AS Sociology Pre-Release Material - Gillepsie - G671 - HELP?! Watch

dorkish
Badges: 0
Rep:
?
#1
Report Thread starter 7 years ago
#1
Ok, so I'm hoping to get an A overall for A-Level Sociology, so I decided to resit the AS Unit 1 exam on Exploring Socialisation, Culture and Identity.
I've literally only just been given the pre-release material, which is an absolute joke because the exam is in 2 and a bit weeks...

Anyway, I was just wondering if anyone has got an approved of draft for the Gillespie pre-release? Any help is much appreciated. Plus I'm a bit stuck on which sampling method it uses. I've narrowed it down to two, but I can't figure out which...

Thanks very much!
0
reply
StudentFDot
Badges: 0
Rep:
?
#2
Report 7 years ago
#2
Using the pre-release material and your wider sociological knowledge, explain the use of semi-structured interviews to collect data to investigate attitudes to gender identity.

The aim of Gillsepie’s study was to “examine why individual women choose to remain childfree, and how this might inform broader understanding of gender identity.” As the aim of this study was concerned with trying to find out the attitudes of “individual women” to having children, Gillespie knew that she would need to research the attitudes of women to this aspect of their identity. This meant that she would need to use qualitative research methods in order to accomplish this as these methods allow for the collection of very valid material which will hopefully give her a true insight into a woman’s perception of what constitutes femininity.

Before embarking on her research, Gillespie would have operationalized the key terms in her aims. The reason for operationalizing any potentially problematic terms would be to ensure greater reliability for the study. Researchers attempting to replicate Gillespie’s research would therefore have been exactly clear on what she was trying to achieve. Gillespie would have had to be clear on what she means by “gender identity”. Although the pre-release material (PRM) does not tell us how she operationalized this term, it seems from the nature of her study that she categorized gender identity in terms of traditional normative femininity. This is because bearing and nurturing children is very much an occupation related to concepts of what constitutes traditional or normative femininity.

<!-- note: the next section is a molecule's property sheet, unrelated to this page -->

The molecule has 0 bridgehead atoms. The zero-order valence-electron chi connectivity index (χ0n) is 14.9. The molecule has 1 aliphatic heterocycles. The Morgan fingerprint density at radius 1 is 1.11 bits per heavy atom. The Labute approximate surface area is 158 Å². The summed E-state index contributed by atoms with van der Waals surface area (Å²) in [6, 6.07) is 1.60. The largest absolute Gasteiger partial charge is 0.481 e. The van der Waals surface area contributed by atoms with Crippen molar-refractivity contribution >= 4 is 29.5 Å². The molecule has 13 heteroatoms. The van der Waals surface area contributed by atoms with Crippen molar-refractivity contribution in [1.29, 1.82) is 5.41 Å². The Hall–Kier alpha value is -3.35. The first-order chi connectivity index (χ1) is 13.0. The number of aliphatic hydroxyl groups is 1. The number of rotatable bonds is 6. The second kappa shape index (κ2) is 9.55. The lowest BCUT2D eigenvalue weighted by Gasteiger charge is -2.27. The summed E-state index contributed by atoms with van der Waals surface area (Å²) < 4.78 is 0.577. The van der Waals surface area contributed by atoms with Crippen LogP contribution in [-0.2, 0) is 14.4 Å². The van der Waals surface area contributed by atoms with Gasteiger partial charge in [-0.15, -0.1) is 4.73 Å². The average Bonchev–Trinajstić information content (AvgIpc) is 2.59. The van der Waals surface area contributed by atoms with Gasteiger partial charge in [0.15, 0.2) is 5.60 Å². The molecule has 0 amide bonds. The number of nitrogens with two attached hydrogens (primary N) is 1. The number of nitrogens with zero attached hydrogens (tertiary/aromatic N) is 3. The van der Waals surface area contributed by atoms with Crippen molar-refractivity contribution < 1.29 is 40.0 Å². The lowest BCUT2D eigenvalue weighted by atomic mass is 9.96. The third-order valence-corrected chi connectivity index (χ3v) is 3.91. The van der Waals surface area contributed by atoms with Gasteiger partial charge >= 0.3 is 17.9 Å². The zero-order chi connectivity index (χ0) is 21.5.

Gillespie’s sampling frame was 269 women she had originally surveyed at a family planning clinic. From this larger sample she chose a sample of 25 women who had made the choice to remain childfree. The size of her sample was restricted to this number because only 33 women she surveyed responded that they did not want any children and only 25 of these women chose to be interviewed. This perhaps affected the representativeness of Gillespie’s study as the sample size was quite small. In addition to this, although Gillespie took her sample from an “ethnically diverse area” all the women in her sample were white. This might effect the generalisability of her study as it can only be applied to women of a white ethnicity. In order to make the study generalisable to the whole population, and hence make conclusions about the attitudes of modern women to motherhood, Gillespie would have had to select her sample much more meticulously in order to represent the general population of women in the contemporary UK in terms of ethnicity, class and age. We are not told whether the clinic was from a working class or middle class area, for example; studies by sociologists (such as Cater and Coleman) have indicated that social class can be a major determining factor in a woman’s choice of whether and at what age to have a baby. As it was she did, perhaps, manage to ensure some degree of representativeness in terms of age (her sample included women from the 21-50 age-range), but this perhaps tells us that the younger women she surveyed felt that having a child was still an important part of their gender identity and were therefore not relevant to her study.